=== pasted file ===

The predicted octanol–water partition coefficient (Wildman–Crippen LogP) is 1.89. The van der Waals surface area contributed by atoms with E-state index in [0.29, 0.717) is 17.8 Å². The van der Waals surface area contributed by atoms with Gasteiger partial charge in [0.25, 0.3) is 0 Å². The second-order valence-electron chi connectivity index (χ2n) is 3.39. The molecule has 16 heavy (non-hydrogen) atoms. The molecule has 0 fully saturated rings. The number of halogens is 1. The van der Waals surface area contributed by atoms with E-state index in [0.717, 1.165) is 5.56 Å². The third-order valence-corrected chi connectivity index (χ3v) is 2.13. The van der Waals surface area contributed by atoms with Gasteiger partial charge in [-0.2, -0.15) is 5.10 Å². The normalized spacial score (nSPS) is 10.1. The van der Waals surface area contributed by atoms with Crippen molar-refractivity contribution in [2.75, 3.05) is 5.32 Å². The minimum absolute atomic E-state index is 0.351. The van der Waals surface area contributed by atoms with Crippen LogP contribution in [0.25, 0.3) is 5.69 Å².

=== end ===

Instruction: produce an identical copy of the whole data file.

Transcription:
The predicted octanol–water partition coefficient (Wildman–Crippen LogP) is 1.89. The van der Waals surface area contributed by atoms with E-state index in [0.29, 0.717) is 17.8 Å². The van der Waals surface area contributed by atoms with Gasteiger partial charge in [0.25, 0.3) is 0 Å². The second-order valence-electron chi connectivity index (χ2n) is 3.39. The molecule has 16 heavy (non-hydrogen) atoms. The molecule has 0 fully saturated rings. The number of halogens is 1. The van der Waals surface area contributed by atoms with E-state index in [0.717, 1.165) is 5.56 Å². The third-order valence-corrected chi connectivity index (χ3v) is 2.13. The van der Waals surface area contributed by atoms with Gasteiger partial charge in [-0.2, -0.15) is 5.10 Å². The normalized spacial score (nSPS) is 10.1. The van der Waals surface area contributed by atoms with Crippen molar-refractivity contribution in [2.75, 3.05) is 5.32 Å². The minimum absolute atomic E-state index is 0.351. The van der Waals surface area contributed by atoms with Crippen LogP contribution in [0.25, 0.3) is 5.69 Å².